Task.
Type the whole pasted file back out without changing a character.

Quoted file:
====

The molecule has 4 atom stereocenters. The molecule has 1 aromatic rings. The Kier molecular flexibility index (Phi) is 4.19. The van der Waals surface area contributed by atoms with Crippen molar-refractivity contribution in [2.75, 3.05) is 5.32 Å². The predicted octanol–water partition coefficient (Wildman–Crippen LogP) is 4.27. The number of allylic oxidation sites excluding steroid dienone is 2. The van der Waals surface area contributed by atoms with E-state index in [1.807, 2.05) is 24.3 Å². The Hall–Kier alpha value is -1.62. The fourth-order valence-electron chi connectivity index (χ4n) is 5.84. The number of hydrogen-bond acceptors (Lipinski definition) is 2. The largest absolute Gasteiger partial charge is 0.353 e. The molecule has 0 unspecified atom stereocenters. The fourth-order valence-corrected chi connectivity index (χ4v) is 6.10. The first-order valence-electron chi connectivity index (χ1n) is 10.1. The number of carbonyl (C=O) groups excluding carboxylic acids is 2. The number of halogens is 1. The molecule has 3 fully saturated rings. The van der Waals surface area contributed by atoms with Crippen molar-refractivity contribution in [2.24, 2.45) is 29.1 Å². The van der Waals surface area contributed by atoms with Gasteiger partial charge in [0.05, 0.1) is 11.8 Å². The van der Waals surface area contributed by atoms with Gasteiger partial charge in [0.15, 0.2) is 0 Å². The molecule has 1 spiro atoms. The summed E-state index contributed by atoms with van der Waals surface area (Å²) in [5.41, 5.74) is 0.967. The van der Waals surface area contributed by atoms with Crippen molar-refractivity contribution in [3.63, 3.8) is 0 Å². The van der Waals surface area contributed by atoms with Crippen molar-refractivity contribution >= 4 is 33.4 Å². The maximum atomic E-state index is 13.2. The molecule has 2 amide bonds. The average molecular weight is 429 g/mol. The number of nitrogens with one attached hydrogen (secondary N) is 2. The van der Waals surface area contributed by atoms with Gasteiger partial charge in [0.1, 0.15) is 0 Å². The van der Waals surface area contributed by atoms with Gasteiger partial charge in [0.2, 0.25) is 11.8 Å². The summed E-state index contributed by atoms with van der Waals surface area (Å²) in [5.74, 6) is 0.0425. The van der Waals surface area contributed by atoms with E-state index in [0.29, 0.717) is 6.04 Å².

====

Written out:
The molecule has 4 atom stereocenters. The molecule has 1 aromatic rings. The Kier molecular flexibility index (Phi) is 4.19. The van der Waals surface area contributed by atoms with Crippen molar-refractivity contribution in [2.75, 3.05) is 5.32 Å². The predicted octanol–water partition coefficient (Wildman–Crippen LogP) is 4.27. The number of allylic oxidation sites excluding steroid dienone is 2. The van der Waals surface area contributed by atoms with E-state index in [1.807, 2.05) is 24.3 Å². The Hall–Kier alpha value is -1.62. The fourth-order valence-electron chi connectivity index (χ4n) is 5.84. The number of hydrogen-bond acceptors (Lipinski definition) is 2. The largest absolute Gasteiger partial charge is 0.353 e. The molecule has 0 unspecified atom stereocenters. The fourth-order valence-corrected chi connectivity index (χ4v) is 6.10. The first-order valence-electron chi connectivity index (χ1n) is 10.1. The number of carbonyl (C=O) groups excluding carboxylic acids is 2. The number of halogens is 1. The molecule has 3 fully saturated rings. The van der Waals surface area contributed by atoms with Crippen molar-refractivity contribution in [2.24, 2.45) is 29.1 Å². The van der Waals surface area contributed by atoms with Gasteiger partial charge in [0.05, 0.1) is 11.8 Å². The van der Waals surface area contributed by atoms with Gasteiger partial charge in [0.15, 0.2) is 0 Å². The molecule has 1 spiro atoms. The summed E-state index contributed by atoms with van der Waals surface area (Å²) in [5.41, 5.74) is 0.967. The van der Waals surface area contributed by atoms with Crippen molar-refractivity contribution in [3.63, 3.8) is 0 Å². The van der Waals surface area contributed by atoms with Crippen molar-refractivity contribution >= 4 is 33.4 Å². The maximum atomic E-state index is 13.2. The molecule has 2 amide bonds. The average molecular weight is 429 g/mol. The number of nitrogens with one attached hydrogen (secondary N) is 2. The van der Waals surface area contributed by atoms with Gasteiger partial charge in [0.1, 0.15) is 0 Å². The van der Waals surface area contributed by atoms with Gasteiger partial charge in [0.2, 0.25) is 11.8 Å². The summed E-state index contributed by atoms with van der Waals surface area (Å²) in [5.74, 6) is 0.0425. The van der Waals surface area contributed by atoms with E-state index in [0.29, 0.717) is 6.04 Å².